Treatment can make breast cancer patients vulnerable to heart disease, study shows
ORLANDO, Fla. – Breast cancer patients may be at an increased risk of heart disease after undergoing the life-saving treatments to fight their cancer, and Florida Hospital recently launched a new initiative to try and minimize those effects.
According to a study published in the Journal of the American College of Cardiology in 2017, up to 28 percent of women receiving chemotherapy will suffer from a weakened heart.
Hearst Foundations donated a $100,000 grant toward the new cardio-oncology plan that works with a care coordinator and state-of-the-art software to create a holistic approach to treatment.
Doctors monitor a patient’s heart function during treatment to prevent irreversible damage, and if they see a sign of cardiac decline, the multidisciplinary team will adjust the patient's treatment plan, according to Florida Health.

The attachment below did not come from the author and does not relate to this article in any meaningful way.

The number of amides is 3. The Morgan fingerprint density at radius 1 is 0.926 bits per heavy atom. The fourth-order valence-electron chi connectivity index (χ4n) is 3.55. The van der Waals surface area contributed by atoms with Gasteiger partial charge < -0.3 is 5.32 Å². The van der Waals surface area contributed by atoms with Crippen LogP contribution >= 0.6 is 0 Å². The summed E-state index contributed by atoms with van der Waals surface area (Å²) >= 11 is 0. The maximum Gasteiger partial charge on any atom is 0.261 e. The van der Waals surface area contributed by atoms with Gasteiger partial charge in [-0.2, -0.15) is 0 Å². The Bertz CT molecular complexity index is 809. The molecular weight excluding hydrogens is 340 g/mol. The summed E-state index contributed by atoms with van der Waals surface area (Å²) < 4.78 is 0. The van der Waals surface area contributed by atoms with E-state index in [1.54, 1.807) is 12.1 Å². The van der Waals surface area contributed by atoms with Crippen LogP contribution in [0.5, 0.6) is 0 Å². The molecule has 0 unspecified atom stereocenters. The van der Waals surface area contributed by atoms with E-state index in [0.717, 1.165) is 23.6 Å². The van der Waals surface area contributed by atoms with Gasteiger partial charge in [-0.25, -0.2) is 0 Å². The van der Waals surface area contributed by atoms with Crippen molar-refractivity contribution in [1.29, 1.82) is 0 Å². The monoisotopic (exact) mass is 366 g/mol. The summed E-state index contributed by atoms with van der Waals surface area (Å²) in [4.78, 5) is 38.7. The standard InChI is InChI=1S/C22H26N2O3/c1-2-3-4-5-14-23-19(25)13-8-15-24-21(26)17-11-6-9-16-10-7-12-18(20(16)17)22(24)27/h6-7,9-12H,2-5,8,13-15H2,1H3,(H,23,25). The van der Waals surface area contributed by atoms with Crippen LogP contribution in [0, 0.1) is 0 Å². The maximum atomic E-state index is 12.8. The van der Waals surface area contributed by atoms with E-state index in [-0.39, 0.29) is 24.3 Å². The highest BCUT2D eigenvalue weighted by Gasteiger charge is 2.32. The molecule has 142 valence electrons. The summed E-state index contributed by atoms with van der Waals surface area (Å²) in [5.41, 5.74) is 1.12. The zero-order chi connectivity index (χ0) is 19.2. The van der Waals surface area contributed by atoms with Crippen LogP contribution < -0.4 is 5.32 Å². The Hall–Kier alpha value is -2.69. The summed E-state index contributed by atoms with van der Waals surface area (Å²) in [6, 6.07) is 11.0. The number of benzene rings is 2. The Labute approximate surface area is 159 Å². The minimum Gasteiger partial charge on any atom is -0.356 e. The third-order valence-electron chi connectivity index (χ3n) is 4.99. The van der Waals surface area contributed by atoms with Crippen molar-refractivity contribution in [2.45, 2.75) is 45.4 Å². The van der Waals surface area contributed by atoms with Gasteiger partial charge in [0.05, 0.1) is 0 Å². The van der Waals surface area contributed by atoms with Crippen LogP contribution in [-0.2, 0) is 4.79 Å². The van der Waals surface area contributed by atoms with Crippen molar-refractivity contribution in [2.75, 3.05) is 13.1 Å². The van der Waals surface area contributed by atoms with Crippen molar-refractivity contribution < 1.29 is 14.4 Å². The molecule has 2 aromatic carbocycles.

"We need to treat the whole person, and this new initiative strengthens our wholistic (sic) approach to healing,” said Dr. Patricia Guerrero, a cardiologist with Florida Heart Group and medical director of Florida Hospital’s women and cardiovascular disease program. “We are appreciative for the continued support the Hearst Foundations has offered to our cardiovascular program and are confident this will have a significant impact on our patients’ health.”
The new initiative was launched at Florida Hospital locations in Orlando and Altamonte Springs. Officials expect to expand the program to Apopka and Celebration.
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